On 18 February 1970, as I helped sort through the piles of bloodied clothing and broken belongings, I made a silent promise to the guys who died and those who were injured in last night's two artillery attacks that the tragedy that shattered their hopes and wasted their lives would one day be told.
Originally, I had hoped that one of the war correspondents who visited our company the day after the bombing would write the full story and give it to the American people. After more than fifteen years of hoping and waiting, the story still hadn't surfaced. To me, even a decade was too long to wait. But as impatient as grew, I came to realize that the intensity of the incident would not have let the story be told any sooner. The war, and it's bad memory, were still too fresh in the minds of many Americans who just weren't ready to hear more bad news about the sacrifices their fathers, sons, and brothers had made.
When the fifteenth anniversary of the incident came and passed I decided that the story of the deaths of six men and the wounding of more than thirty could only be told by one who survived it. I realized
I had to accept what I instinctively felt since the morning of the 18th, that I would one day tell the story.
In beginning to write it, I found that I couldn't tell the story of all the guys who served with me without telling my own story. My story was their story. I came to realize that our lives together in Vietnam didn't start there, we evolved there. One of the things that helped me to write the story was my good fortune in recognizing on the day I enlisted that the Army wasn't what it needed to be in order to win the war in Vietnam, or anywhere else. By the time I got to Vietnam my disappointment in the Army didn't begin there, it only became reinforced.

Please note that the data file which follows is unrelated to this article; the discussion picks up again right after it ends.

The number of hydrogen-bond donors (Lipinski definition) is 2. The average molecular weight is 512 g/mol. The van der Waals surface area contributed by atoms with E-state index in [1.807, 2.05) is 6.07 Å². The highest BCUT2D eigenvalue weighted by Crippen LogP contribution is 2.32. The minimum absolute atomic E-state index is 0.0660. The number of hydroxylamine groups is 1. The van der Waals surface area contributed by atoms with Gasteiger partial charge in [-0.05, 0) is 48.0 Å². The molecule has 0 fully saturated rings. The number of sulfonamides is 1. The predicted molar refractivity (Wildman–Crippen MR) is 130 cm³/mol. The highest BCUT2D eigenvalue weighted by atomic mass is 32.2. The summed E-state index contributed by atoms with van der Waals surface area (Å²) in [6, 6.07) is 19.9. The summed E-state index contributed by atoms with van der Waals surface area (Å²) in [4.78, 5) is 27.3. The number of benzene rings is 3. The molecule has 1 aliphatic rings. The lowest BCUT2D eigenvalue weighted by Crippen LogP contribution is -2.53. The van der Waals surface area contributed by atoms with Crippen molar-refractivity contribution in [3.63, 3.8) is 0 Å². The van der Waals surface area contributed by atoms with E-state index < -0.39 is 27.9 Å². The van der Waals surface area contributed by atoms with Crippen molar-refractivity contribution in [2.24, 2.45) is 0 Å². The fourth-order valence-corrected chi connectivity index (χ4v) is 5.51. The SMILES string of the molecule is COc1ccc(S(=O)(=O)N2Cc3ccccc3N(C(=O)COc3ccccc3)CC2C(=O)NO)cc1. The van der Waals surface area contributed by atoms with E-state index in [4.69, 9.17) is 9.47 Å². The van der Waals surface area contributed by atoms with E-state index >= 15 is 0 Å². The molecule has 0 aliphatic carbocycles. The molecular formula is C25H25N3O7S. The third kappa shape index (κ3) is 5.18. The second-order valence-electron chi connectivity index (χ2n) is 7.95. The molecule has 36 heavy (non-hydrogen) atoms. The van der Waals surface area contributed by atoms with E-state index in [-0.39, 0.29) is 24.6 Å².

In our story I have avoided expounding on the tragedies of war that we insanely subject ourselves to, we already have enough history books to tell us that. Instead, I preferred to focus on the people who went to Vietnam, their motivations, their thoughts, and their actions. It was not the tragedies that made Vietnam, it was the people who fought the war and the things they did.
Those of us who served in Vietnam were of no special breed. None of us were born soldiers. We were all just regular, everyday people who took a momentary interlude in our lives to visit another part of the world that turned out to be a mistake. Everyone of us who served in 'Nam came from all walks of American life. We could be the mechanic who recently fixed a flat tire on your car. Or the nurse who gave you your last tetanus shot. Or the Congressman you wrote to complain about your taxes.
It must be emphasized that no matter what job a veteran did in Vietnam no one veteran is fully qualified to give the entire picture of the war. All of us, whether we were Privates, Sergeants, Lieutenants, or Generals, can only share our own small picture of what we knew, what we saw, and what we felt while we were there. No one book, movie, documentary, or report can tell the entire story of the Vietnam war. Every year, every campaign, every major battle, and every job was different. Only through viewing or reading a collection of those experiences will one receive a broad perspective.
My strongest memory of the war occurred on the night of 17 February 1970. It's because of that memory that I wrote this book.
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